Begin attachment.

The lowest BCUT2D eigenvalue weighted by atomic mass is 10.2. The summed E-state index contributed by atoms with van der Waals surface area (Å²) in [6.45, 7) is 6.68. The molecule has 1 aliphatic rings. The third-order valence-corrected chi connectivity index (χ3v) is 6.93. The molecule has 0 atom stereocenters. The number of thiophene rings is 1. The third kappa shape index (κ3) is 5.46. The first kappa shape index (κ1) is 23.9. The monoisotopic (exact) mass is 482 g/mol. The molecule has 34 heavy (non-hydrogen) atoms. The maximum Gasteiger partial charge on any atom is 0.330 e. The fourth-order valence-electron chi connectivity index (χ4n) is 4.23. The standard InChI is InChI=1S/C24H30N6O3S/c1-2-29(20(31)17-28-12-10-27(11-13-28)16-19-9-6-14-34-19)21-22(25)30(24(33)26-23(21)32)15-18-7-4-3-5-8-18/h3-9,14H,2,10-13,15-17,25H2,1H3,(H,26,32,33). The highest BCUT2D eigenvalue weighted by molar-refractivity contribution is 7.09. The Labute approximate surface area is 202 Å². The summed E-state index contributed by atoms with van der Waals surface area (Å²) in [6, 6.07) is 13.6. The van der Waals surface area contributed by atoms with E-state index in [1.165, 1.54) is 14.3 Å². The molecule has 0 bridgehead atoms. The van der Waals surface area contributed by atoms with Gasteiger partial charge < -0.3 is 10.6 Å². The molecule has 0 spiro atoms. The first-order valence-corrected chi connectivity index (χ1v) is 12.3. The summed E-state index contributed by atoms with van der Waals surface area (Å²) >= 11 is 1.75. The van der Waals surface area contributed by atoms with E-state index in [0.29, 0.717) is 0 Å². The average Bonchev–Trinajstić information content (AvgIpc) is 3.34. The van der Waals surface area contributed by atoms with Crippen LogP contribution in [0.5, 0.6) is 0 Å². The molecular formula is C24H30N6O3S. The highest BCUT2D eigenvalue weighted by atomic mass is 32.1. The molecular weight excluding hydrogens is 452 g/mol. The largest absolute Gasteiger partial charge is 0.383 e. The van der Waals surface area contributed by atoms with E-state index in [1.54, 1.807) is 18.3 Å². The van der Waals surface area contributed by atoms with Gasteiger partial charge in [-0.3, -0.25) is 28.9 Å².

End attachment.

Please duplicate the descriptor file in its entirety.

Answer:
The lowest BCUT2D eigenvalue weighted by atomic mass is 10.2. The summed E-state index contributed by atoms with van der Waals surface area (Å²) in [6.45, 7) is 6.68. The molecule has 1 aliphatic rings. The third-order valence-corrected chi connectivity index (χ3v) is 6.93. The molecule has 0 atom stereocenters. The number of thiophene rings is 1. The third kappa shape index (κ3) is 5.46. The first kappa shape index (κ1) is 23.9. The monoisotopic (exact) mass is 482 g/mol. The molecule has 34 heavy (non-hydrogen) atoms. The maximum Gasteiger partial charge on any atom is 0.330 e. The fourth-order valence-electron chi connectivity index (χ4n) is 4.23. The standard InChI is InChI=1S/C24H30N6O3S/c1-2-29(20(31)17-28-12-10-27(11-13-28)16-19-9-6-14-34-19)21-22(25)30(24(33)26-23(21)32)15-18-7-4-3-5-8-18/h3-9,14H,2,10-13,15-17,25H2,1H3,(H,26,32,33). The highest BCUT2D eigenvalue weighted by molar-refractivity contribution is 7.09. The Labute approximate surface area is 202 Å². The summed E-state index contributed by atoms with van der Waals surface area (Å²) in [6, 6.07) is 13.6. The van der Waals surface area contributed by atoms with E-state index in [1.165, 1.54) is 14.3 Å². The molecule has 0 bridgehead atoms. The van der Waals surface area contributed by atoms with Gasteiger partial charge < -0.3 is 10.6 Å². The molecule has 0 spiro atoms. The first-order valence-corrected chi connectivity index (χ1v) is 12.3. The summed E-state index contributed by atoms with van der Waals surface area (Å²) >= 11 is 1.75. The van der Waals surface area contributed by atoms with E-state index in [0.29, 0.717) is 0 Å². The average Bonchev–Trinajstić information content (AvgIpc) is 3.34. The van der Waals surface area contributed by atoms with Crippen LogP contribution in [0.5, 0.6) is 0 Å². The molecular formula is C24H30N6O3S. The highest BCUT2D eigenvalue weighted by atomic mass is 32.1. The molecular weight excluding hydrogens is 452 g/mol. The largest absolute Gasteiger partial charge is 0.383 e. The van der Waals surface area contributed by atoms with E-state index in [1.54, 1.807) is 18.3 Å². The van der Waals surface area contributed by atoms with Gasteiger partial charge in [-0.3, -0.25) is 28.9 Å².